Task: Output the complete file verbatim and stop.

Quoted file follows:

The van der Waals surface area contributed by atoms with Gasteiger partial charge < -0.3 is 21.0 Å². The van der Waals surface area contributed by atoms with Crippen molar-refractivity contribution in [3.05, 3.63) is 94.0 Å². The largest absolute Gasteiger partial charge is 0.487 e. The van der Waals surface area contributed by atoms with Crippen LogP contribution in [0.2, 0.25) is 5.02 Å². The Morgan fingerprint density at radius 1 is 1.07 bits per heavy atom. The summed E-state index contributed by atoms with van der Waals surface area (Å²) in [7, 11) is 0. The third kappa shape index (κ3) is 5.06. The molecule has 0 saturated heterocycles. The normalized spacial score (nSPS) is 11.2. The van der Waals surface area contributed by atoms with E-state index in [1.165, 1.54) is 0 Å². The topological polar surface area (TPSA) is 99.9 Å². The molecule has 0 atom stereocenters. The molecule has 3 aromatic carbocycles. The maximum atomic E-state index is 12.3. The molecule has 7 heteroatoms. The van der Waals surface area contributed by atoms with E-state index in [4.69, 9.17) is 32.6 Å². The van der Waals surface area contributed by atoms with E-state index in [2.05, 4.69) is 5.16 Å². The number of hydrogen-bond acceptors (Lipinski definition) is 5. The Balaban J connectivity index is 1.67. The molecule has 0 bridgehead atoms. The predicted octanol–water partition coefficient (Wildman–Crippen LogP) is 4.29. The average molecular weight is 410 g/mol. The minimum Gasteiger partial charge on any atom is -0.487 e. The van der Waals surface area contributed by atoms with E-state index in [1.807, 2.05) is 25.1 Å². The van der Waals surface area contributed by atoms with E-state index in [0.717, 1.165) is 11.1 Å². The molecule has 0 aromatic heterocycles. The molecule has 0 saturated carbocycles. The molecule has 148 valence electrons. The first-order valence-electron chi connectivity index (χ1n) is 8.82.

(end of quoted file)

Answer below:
The van der Waals surface area contributed by atoms with Gasteiger partial charge < -0.3 is 21.0 Å². The van der Waals surface area contributed by atoms with Crippen molar-refractivity contribution in [3.05, 3.63) is 94.0 Å². The largest absolute Gasteiger partial charge is 0.487 e. The van der Waals surface area contributed by atoms with Crippen LogP contribution in [0.2, 0.25) is 5.02 Å². The Morgan fingerprint density at radius 1 is 1.07 bits per heavy atom. The summed E-state index contributed by atoms with van der Waals surface area (Å²) in [7, 11) is 0. The third kappa shape index (κ3) is 5.06. The molecule has 0 saturated heterocycles. The normalized spacial score (nSPS) is 11.2. The van der Waals surface area contributed by atoms with E-state index in [1.165, 1.54) is 0 Å². The topological polar surface area (TPSA) is 99.9 Å². The molecule has 0 atom stereocenters. The molecule has 3 aromatic carbocycles. The maximum atomic E-state index is 12.3. The molecule has 7 heteroatoms. The van der Waals surface area contributed by atoms with E-state index in [4.69, 9.17) is 32.6 Å². The van der Waals surface area contributed by atoms with E-state index in [2.05, 4.69) is 5.16 Å². The number of hydrogen-bond acceptors (Lipinski definition) is 5. The Balaban J connectivity index is 1.67. The molecule has 0 bridgehead atoms. The predicted octanol–water partition coefficient (Wildman–Crippen LogP) is 4.29. The average molecular weight is 410 g/mol. The minimum Gasteiger partial charge on any atom is -0.487 e. The van der Waals surface area contributed by atoms with E-state index in [1.807, 2.05) is 25.1 Å². The van der Waals surface area contributed by atoms with E-state index in [0.717, 1.165) is 11.1 Å². The molecule has 0 aromatic heterocycles. The molecule has 0 saturated carbocycles. The molecule has 148 valence electrons. The first-order valence-electron chi connectivity index (χ1n) is 8.82.